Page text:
JFK High School Teens Raise $3,652 for Evicted Single Mother

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JFK High School students in Iselin hosted their first-ever “Rent for Mothers” fundraiser this winter.

According to Dawn Santana, advisor to the Family, Career, and Community Leaders of America (FCCLA) chapter at Kennedy High School, the goal of the fundraising is to provide a month’s rent relief to an African-American single mother.

Santana is also a JFK High School teacher and the head girls varsity soccer coach.

FCCLA is a national education non-profit organization with chapters in public and private schools across the United States.

Many fundraisers were sponsored by JFK students, including an after-school “Lip-Sync Battle of the Teachers” night. Their fundraising efforts came to a close on Feb. 17 with a block party conducted during the school day, where youngsters were given refreshments and drinks, as well as the opportunity to play games and dance.

Woodbridge Township, under the direction of Mayor John McCormac, also contributed to their efforts, and the children raised a total of $3,652.

According to Santana, all of the funds will go to a single African-American mother in the state of New Jersey. She stated that the non-profit is primarily looking for a mother who is about to be evicted. She also stated that she wanted to have this fundraiser in February because it was Black History Month.

The recipient will be chosen by a non-profit called Done For DiDi, Inc., which aims to provide rent support to African-American single mothers in the United States.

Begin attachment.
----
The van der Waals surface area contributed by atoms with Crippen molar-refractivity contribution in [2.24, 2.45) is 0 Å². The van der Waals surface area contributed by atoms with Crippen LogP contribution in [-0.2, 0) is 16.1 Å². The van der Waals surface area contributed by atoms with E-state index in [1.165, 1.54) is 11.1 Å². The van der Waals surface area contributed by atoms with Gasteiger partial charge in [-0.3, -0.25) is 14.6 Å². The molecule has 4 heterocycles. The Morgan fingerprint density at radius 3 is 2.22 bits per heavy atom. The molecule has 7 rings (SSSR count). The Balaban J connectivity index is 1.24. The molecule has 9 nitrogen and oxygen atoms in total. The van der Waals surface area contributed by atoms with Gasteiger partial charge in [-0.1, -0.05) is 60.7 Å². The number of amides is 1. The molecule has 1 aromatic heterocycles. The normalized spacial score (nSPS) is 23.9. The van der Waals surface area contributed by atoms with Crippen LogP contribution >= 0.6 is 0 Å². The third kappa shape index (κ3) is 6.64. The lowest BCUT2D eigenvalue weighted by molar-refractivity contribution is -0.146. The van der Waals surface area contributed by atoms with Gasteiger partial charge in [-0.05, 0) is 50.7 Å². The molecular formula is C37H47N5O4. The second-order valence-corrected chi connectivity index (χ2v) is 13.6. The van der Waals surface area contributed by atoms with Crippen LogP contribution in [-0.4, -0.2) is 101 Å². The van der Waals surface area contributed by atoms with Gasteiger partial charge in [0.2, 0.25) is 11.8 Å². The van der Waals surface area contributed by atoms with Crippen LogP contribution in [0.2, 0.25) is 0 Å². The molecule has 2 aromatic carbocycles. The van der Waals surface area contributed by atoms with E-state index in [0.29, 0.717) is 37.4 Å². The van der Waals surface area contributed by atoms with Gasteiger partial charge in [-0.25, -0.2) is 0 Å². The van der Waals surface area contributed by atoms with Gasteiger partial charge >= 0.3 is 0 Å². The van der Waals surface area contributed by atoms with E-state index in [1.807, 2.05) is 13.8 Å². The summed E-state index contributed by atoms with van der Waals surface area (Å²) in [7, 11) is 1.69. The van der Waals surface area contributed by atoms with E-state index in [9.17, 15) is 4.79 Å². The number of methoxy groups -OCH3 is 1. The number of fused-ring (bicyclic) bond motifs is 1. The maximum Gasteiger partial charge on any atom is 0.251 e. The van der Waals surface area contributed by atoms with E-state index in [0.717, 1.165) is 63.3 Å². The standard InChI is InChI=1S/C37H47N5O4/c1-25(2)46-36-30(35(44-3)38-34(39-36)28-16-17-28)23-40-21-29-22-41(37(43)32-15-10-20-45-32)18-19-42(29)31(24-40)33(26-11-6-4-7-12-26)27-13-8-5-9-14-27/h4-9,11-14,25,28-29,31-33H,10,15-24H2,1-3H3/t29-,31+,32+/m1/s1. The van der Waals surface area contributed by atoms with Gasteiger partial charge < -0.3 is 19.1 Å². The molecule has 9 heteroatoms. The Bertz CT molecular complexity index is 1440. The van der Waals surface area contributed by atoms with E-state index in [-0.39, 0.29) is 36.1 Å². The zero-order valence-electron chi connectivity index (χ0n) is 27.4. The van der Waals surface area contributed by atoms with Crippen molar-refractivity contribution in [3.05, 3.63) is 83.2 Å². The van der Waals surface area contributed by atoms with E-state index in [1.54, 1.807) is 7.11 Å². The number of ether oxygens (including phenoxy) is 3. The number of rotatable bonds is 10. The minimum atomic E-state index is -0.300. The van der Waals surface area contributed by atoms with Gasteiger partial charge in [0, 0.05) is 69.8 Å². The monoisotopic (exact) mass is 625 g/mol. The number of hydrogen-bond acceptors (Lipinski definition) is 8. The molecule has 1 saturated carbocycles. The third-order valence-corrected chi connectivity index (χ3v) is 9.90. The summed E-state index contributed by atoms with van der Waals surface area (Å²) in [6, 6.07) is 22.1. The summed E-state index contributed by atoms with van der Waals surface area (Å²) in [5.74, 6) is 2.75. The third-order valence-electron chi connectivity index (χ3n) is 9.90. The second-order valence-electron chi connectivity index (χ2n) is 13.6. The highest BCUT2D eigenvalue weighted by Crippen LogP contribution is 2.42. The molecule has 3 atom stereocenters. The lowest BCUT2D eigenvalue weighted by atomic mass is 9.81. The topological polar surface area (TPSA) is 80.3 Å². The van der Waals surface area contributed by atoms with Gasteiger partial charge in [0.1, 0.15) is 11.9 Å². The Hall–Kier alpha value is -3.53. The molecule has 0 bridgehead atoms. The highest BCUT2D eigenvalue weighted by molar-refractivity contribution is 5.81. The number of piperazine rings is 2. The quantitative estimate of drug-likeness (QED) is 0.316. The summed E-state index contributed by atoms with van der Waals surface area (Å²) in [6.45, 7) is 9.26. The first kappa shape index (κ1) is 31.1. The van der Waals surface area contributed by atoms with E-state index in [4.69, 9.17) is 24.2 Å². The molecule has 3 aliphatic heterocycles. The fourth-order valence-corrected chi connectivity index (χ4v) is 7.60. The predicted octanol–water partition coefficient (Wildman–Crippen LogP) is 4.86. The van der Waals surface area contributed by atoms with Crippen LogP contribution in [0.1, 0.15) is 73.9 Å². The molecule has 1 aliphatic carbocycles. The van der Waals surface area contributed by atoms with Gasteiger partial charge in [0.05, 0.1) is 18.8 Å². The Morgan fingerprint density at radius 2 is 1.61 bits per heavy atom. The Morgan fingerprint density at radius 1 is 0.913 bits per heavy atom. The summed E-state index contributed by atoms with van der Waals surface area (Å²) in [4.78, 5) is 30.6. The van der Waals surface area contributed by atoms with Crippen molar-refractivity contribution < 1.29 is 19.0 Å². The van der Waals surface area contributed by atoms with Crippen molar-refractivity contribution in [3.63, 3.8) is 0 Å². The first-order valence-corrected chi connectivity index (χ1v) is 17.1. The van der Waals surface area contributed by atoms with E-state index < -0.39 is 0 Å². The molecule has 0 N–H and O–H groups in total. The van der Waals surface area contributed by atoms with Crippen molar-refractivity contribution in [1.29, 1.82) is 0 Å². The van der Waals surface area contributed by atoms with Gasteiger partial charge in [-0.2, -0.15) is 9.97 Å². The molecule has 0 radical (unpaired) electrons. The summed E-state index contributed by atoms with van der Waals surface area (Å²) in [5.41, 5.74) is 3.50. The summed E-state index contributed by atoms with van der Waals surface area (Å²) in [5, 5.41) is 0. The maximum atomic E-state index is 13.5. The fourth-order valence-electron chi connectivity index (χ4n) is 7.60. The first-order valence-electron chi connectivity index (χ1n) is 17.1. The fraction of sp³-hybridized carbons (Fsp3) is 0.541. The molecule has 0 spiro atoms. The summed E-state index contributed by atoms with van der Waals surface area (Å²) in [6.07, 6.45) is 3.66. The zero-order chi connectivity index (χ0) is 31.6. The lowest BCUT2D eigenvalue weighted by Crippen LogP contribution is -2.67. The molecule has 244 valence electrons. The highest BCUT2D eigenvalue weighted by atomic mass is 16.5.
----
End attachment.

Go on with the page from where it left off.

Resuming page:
Because of the wealth and income disparities between white and African-American New Jersey residents, Santana believes it is critical that the money go especially to an African-American single mother. According to the New Jersey Center for Social Justice, the median income of white households in the state is $91,764, which is more than 60% higher than the median income of black households, which is $56,301. In the Garden State, whereas three-quarters (75.9%) of white families own their own houses, only 38.4% of African-American families do.

While it is admirable to do food drives, clothes drives, and toy drives throughout the holiday season, the major source of stress for poor and lower-income women, according to Santana, is paying their monthly rent and trying to secure a house for a family.

“If we were able to help give even one month’s rent relief that would give that mother the ability to buy her own kids a present, or a ‘new’ clothing item or even take them out to dinner or maybe bring home a pizza instead of whatever the pantry was able to provide them,” said Santana. “Most importantly it also gives that mom an opportunity to not be embarrassed and have a sense of pride and self worth.”

“After raising this money, we were extremely proud of our students,” she said. “This was a true testament on how when a school, students and teachers come together, they could make a difference and start changing the world.”

To raise the funds, the students collaborated with the Kennedy National Honor Society and the JFK High School Black Student Union.

“When Ms. Santana first approached me, I was immediately excited about the idea,” said Laurentee Bernard, Black Student Union advisor. “Although our students are constantly giving back to our Woodbridge community, I thought this was an excellent way to educate our students about the issues many Black single moms have with paying rent every month. The students in Black Student Union jumped at the chance to raise money that directly helps the African-American community. Many were previously unaware of the amount of rent disparity in New Jersey and this was an incredible learning opportunity for them.”

 

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